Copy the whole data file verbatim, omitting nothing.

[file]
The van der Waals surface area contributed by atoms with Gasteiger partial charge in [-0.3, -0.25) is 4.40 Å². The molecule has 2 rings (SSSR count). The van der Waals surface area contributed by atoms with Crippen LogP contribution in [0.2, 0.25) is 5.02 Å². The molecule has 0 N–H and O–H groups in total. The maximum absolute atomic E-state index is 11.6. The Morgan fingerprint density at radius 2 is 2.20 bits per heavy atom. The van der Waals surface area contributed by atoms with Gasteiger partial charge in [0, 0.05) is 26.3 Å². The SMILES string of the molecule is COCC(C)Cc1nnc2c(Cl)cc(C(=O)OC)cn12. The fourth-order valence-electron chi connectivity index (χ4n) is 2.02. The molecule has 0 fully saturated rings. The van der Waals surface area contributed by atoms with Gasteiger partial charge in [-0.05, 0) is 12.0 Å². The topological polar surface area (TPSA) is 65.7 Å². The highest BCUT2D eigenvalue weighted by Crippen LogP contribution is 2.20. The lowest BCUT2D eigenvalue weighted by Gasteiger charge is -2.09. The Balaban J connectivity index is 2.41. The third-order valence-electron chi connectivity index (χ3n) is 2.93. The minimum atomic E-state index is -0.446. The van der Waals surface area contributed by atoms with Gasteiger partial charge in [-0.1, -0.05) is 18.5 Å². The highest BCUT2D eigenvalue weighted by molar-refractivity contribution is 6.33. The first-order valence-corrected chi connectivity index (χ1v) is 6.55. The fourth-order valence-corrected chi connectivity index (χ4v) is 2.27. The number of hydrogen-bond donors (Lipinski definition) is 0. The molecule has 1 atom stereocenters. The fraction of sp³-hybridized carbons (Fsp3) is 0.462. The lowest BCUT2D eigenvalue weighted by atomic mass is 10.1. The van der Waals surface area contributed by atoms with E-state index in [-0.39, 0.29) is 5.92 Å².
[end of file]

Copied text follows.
The van der Waals surface area contributed by atoms with Gasteiger partial charge in [-0.3, -0.25) is 4.40 Å². The molecule has 2 rings (SSSR count). The van der Waals surface area contributed by atoms with Crippen LogP contribution in [0.2, 0.25) is 5.02 Å². The molecule has 0 N–H and O–H groups in total. The maximum absolute atomic E-state index is 11.6. The Morgan fingerprint density at radius 2 is 2.20 bits per heavy atom. The van der Waals surface area contributed by atoms with Gasteiger partial charge in [0, 0.05) is 26.3 Å². The SMILES string of the molecule is COCC(C)Cc1nnc2c(Cl)cc(C(=O)OC)cn12. The fourth-order valence-electron chi connectivity index (χ4n) is 2.02. The molecule has 0 fully saturated rings. The van der Waals surface area contributed by atoms with Gasteiger partial charge in [-0.05, 0) is 12.0 Å². The topological polar surface area (TPSA) is 65.7 Å². The highest BCUT2D eigenvalue weighted by Crippen LogP contribution is 2.20. The lowest BCUT2D eigenvalue weighted by Gasteiger charge is -2.09. The Balaban J connectivity index is 2.41. The third-order valence-electron chi connectivity index (χ3n) is 2.93. The minimum atomic E-state index is -0.446. The van der Waals surface area contributed by atoms with Gasteiger partial charge in [-0.1, -0.05) is 18.5 Å². The highest BCUT2D eigenvalue weighted by molar-refractivity contribution is 6.33. The first-order valence-corrected chi connectivity index (χ1v) is 6.55. The fourth-order valence-corrected chi connectivity index (χ4v) is 2.27. The number of hydrogen-bond donors (Lipinski definition) is 0. The molecule has 1 atom stereocenters. The fraction of sp³-hybridized carbons (Fsp3) is 0.462. The lowest BCUT2D eigenvalue weighted by atomic mass is 10.1. The van der Waals surface area contributed by atoms with E-state index in [-0.39, 0.29) is 5.92 Å².